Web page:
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23 comments on this post.
  1. Mim Carrington:

    When I was a kid we called knitted hats ‘beanies'; this was in the mid-late 1970s in Canberra, Australia… so maybe not the sk8erboyz fault (although they are probably responsible for a large amount of other language demolition).

  2. ~ Sil in Corea:

    “Bean” seems to be a British term for “head” or “person.” I originated ‘north of Beantown,’ also called ‘Downeast,’ where a lot of old Brit slang still lurks. “She bonked him on the bean,” for example.

  3. Nancy:

    Very common here in northeastern North Carolina — in fact, no other term is used that I know of

  4. Dave:

    In western Virginia we also called knitted caps tobboggans. I never knew it meant anything else until I went to university.

  5. Brian:

    I’ve always known it to be a hat. That’s what it was always called when I was a kid. Never knew it to be anything different.

  6. Eddie:

    I had an experience where I used the word in reference to a hat, and my friends AND my husband laughed at me hysterically as if they thought I’d lost my mind. The funny part is I didn’t argue as I second-guessed my own sanity. I haven’t owned or worn a toboggan since I was a kid nor used the word in a conversation ( I live in the desert southwest). I really did wonder if I had completely misunderstood the word as a kid and had just never been corrected as an adult. I did make my friends eat crow.

  7. joe:

    The thing you slide on is called a sled.

  8. george scotton:

    Using toboggan, to mean a knit cap, is a bastardization of the word toque, meaning a knit cap.

  9. Jason:

    I’m from CA originally, but live in VA in the Blue Ridge mountains now. I have never heard this term until I started wearing my beanie this winter and it seems that everyone here calls them a ‘boggan or toboggan. I asked a few people the reason why they called it that since to me its a sled and nothing else and no one knew. Anyhow, thanks for the write up. It was a good explanation and makes sense now.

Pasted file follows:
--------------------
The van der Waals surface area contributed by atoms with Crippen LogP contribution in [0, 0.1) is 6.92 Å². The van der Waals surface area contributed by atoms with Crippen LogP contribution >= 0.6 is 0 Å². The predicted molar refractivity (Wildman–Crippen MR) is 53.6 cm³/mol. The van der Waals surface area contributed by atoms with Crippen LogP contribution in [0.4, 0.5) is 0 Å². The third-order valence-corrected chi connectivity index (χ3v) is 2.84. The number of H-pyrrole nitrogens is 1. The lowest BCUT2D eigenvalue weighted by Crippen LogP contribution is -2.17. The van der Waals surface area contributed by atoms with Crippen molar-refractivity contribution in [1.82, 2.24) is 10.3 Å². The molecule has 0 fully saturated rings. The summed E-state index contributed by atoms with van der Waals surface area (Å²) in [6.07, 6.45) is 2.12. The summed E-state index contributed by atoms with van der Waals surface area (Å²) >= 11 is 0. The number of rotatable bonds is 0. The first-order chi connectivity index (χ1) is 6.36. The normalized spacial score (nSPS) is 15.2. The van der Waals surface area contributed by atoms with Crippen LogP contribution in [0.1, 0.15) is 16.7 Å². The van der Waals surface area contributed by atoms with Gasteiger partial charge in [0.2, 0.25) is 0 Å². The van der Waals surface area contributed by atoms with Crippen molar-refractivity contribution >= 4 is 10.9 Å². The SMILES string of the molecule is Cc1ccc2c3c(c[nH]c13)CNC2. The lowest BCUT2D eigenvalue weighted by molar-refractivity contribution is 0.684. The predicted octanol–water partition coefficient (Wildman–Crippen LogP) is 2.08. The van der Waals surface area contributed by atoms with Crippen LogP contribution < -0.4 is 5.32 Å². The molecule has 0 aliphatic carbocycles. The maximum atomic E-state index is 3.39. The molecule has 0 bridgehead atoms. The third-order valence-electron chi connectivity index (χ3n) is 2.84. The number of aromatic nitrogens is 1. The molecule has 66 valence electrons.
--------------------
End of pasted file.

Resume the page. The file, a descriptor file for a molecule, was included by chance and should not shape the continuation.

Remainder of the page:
PS Born SoCal, raised mostly in NorCal. Hella is definitely a NorCal word. No one down south says it :)

  10. J. Me.:

    Agree with George. Toboggan is a sled for using in the snow. To use the word for a cap is born out of ignorance and illiteracy. Toboggans are fun to ride on, and those from snowy regions know it. The South got confused, maybe they never used a real toboggan, so they made up something to match the name. Just like when they think they mash buttons, ha! I mash potatoes, I PRESS buttons.

  11. Max Sped:

    A long knitted cap has always been a “toboggan”..the little round cap that is usually worn on the crown of your head is a “beanie”.. it’s sometimes used as head wear in initiations. Max

  12. Cynthia:

    I recently moved to SC from the Northeast and just heard the word toboggan referring to a knit cap. I had never heard that term before. Where I came from a toboggan was a sled and a knit hat was a scully.